DAN KIBLER COLUMN: No surprise opening that gift

Published 3:38 pm Thursday, December 21, 2023

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One of the Christmas presents I most remember pulling out from under the tree and unwrapping was one that really wasn’t a surprise.

Dan Kibler

It was 1969, I had turned 13 about six weeks earlier, and later on Christmas morning, my father and I would get on a Braniff 727 at Dulles Airport and jet to Houston to spend a week duck-hunting with my uncle on several of southeast Texas’s finest rice plantations — public and private.

The only problem? I didn’t have a shotgun. The birds and squirrels I had killed up to that time had fallen to my grandmother’s side-by-side, 20-gauge Fox shotgun. There was no way we were going to Georgia to pick it up on the way to Texas.

That’s why the long, thin package under the tree was something I pretty much expected. When the wrapping paper came off, I was holding a shiny, new Savage 20-gauge side-by-side, bored full/modified, with 3-inch chambers so I would not be at a disadvantage when black ducks, mallards and widgeon started strafing out little makeshift blinds out around the waterholes out in the rice stubble.

I killed several ducks that next week, and I killed a 4-foot western diamondback rattlesnake that was sunning along the path from our boat to a blind on the gulf side of a barrier island south of Galveston.

Plenty of North Carolina boys may be expecting their first firearm under the tree in a few days. They probably won’t start out shooting at decoying ducks, and most of the firearms might wind up .22 rifles — if they’ve graduated up from BB or pellet guns. With any luck, they’ll have a hunter-safety certificate already in hand before they push the safety off for the first time and snuggle that index finger into the space in between the trigger guard and the trigger.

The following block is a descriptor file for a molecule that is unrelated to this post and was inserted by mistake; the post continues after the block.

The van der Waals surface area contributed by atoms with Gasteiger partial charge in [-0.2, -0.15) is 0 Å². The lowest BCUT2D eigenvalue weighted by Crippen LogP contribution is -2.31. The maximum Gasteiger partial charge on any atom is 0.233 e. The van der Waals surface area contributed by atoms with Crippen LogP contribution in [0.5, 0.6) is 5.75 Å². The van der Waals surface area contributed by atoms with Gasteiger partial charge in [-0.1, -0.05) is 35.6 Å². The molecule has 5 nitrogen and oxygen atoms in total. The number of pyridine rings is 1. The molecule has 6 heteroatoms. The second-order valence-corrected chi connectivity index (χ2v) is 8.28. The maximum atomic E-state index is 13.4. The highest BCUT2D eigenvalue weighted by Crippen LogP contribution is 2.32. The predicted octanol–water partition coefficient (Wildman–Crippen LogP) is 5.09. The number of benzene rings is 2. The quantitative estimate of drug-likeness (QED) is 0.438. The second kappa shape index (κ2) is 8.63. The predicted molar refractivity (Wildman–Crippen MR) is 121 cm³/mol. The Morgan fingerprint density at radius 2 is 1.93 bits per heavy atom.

It was literally years before anybody gave me any shooting instruction beyond taking my time, squeezing the trigger — not pulling it — and not stopping the swing of my shotgun when things looked right for the pellets to intercept a speeding dove. I wasn’t really proficient at rifle-shooting or wing-shooting until a much older age — which caused undue embarrassment on a number of occasions.

Thinking about that long-ago Christmas present — which now occupies a spot in my son’s gun cabinet, waiting for the grandson to get big enough to use it — gave me mind to something the N.C. Wildlife Resources Commission is doing to promote shooting in 2024.

The Commission is introducing a 12-month, themed target shooting “challenge,” the “Top Shot Challenge” at six of the Commission’s shooting ranges around the state. Challenges will change on a monthly basis, with rifles, handguns and .22 rifles being the three competitive categories.

Shooters can try the challenge once a day until they complete it; they’ll receive a themed patch when they master it.

The Commission ran a pilot program this year at the John Lentz Hunter Education Complex near Ellerbe in Richmond County. The December challenge was the “Tannenbaum Challenge,” featuring Christmas ornament targets shot at 100 yards with a .22 rifle, 18 shots to hit all 10 targets.

“We’ve seen a sense of camaraderie among the participants,” said Noah Secrist, who manages the Lentz complex. “We have every level of experience participating, from people who are new to target shooting to old pros at the sport.”

Dan Kibler has covered the outdoors since 1985 as outdoors editor of the Winston-Salem Journal and later as managing editor of Carolina Sportsman until his retirement in 2021.